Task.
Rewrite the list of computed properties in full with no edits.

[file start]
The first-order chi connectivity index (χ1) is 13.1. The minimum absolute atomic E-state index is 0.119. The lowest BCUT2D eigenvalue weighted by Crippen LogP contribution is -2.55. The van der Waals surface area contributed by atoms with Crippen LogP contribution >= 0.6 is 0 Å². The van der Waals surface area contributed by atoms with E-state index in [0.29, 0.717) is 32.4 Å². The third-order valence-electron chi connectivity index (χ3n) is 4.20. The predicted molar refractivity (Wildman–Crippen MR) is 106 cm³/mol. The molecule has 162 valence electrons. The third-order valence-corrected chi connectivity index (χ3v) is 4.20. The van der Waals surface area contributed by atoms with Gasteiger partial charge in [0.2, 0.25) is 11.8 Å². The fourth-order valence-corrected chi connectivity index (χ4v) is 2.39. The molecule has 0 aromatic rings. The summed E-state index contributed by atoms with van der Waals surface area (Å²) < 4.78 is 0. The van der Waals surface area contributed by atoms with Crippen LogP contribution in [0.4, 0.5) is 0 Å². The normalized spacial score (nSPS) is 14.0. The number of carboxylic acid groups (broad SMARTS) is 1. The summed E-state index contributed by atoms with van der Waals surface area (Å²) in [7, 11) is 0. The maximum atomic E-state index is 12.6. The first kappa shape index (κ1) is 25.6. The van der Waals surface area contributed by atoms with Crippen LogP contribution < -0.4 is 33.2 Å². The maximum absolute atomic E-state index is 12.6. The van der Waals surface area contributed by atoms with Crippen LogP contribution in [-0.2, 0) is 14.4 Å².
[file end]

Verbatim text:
The first-order chi connectivity index (χ1) is 13.1. The minimum absolute atomic E-state index is 0.119. The lowest BCUT2D eigenvalue weighted by Crippen LogP contribution is -2.55. The van der Waals surface area contributed by atoms with Crippen LogP contribution >= 0.6 is 0 Å². The van der Waals surface area contributed by atoms with E-state index in [0.29, 0.717) is 32.4 Å². The third-order valence-electron chi connectivity index (χ3n) is 4.20. The predicted molar refractivity (Wildman–Crippen MR) is 106 cm³/mol. The molecule has 162 valence electrons. The third-order valence-corrected chi connectivity index (χ3v) is 4.20. The van der Waals surface area contributed by atoms with Gasteiger partial charge in [0.2, 0.25) is 11.8 Å². The fourth-order valence-corrected chi connectivity index (χ4v) is 2.39. The molecule has 0 aromatic rings. The summed E-state index contributed by atoms with van der Waals surface area (Å²) < 4.78 is 0. The van der Waals surface area contributed by atoms with Crippen LogP contribution in [0.4, 0.5) is 0 Å². The normalized spacial score (nSPS) is 14.0. The number of carboxylic acid groups (broad SMARTS) is 1. The summed E-state index contributed by atoms with van der Waals surface area (Å²) in [7, 11) is 0. The maximum atomic E-state index is 12.6. The first kappa shape index (κ1) is 25.6. The van der Waals surface area contributed by atoms with Crippen LogP contribution < -0.4 is 33.2 Å². The maximum absolute atomic E-state index is 12.6. The van der Waals surface area contributed by atoms with Crippen LogP contribution in [-0.2, 0) is 14.4 Å².